It's hard to imagine anyone being unhappy with at least one of these sets — but since they all come with rather hefty price tags, I thought I'd end with recommendations for two smaller, less expensive new releases that make for great gifts.
For any lover of musicals, there's Evening Primrose, the first-time-on-DVD release of Stephen Sondheim's 1966 made-for-TV musical. It stars Tony Perkins as a poet who avoids rent in New York by hiding illegally in a department store, and coming out only at night — along with other people who had the same idea. It's strange, and a bit dark — but it's also wonderful.
The 1962 holiday special Mr. Magoo's Christmas Carol features music from Jule Styne and Bob Merrill.
The 1962 holiday special Mr. Magoo's Christmas Carol features music from Jule Styne and Bob Merrill. Classic Media
And finally, for the very young people on your list – or the old ones who are young at heart – there's another vintage TV musical treat. It's Mr. Magoo's Christmas Carol, the 1962 holiday special, with Jim Backus as Ebenezer Scrooge. The Classic Media release gives you both a Blu-ray and a regular DVD for one low price. The animation is so static that, to be honest, Blu-ray does nothing for it — but the music is by Jule Styne and Bob Merrill, who at the time were collaborating on Funny Girl.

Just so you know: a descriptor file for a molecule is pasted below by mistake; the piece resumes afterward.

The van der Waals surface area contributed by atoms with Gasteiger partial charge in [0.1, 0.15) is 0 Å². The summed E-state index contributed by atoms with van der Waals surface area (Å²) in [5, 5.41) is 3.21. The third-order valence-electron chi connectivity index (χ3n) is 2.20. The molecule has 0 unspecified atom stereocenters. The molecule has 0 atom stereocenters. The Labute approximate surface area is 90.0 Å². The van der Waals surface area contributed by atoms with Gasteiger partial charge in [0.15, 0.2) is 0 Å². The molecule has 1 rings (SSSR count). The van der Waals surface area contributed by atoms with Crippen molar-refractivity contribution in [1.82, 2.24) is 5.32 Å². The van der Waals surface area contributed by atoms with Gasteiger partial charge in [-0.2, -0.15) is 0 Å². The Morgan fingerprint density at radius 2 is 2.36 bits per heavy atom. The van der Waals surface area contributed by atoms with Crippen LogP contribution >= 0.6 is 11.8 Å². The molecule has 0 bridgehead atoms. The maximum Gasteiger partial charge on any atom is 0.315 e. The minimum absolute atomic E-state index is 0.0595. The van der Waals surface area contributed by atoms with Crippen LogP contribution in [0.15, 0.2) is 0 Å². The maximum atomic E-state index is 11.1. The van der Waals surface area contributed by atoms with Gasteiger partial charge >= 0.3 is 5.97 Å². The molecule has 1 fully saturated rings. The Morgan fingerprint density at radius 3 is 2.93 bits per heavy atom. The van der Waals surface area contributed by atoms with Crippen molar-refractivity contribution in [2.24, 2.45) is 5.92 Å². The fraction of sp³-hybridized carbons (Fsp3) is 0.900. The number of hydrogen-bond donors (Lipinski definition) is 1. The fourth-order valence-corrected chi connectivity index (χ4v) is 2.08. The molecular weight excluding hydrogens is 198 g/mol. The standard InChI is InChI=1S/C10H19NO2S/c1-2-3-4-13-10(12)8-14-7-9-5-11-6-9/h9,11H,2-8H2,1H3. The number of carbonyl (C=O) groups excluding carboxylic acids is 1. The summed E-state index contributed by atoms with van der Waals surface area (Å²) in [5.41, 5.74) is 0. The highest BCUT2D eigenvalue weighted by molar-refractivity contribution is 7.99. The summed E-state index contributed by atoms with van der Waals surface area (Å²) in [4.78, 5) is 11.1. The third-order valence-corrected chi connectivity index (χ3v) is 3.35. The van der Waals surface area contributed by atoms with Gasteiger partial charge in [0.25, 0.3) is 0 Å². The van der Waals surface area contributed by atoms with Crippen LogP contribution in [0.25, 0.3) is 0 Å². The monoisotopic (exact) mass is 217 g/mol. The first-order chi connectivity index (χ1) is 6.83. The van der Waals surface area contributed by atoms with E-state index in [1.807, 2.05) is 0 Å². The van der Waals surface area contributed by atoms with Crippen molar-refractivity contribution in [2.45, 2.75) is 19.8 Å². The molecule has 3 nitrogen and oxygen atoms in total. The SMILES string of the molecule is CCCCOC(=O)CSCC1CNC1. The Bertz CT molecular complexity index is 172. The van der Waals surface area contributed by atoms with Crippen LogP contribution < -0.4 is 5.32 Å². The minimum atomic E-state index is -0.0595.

It's the first animated Christmas special ever made for television, and after nearly 50 years there's still something about it that's positively delicious. Maybe it's Tiny Tim singing about "razzleberry dressing." But I've road-tested it on today's young kids, and it still delights. Just like any of these DVDs would.
David Bianculli is founder and editor of TVWorthWatching.com. He teaches TV and film history at Rowan University in New Jersey.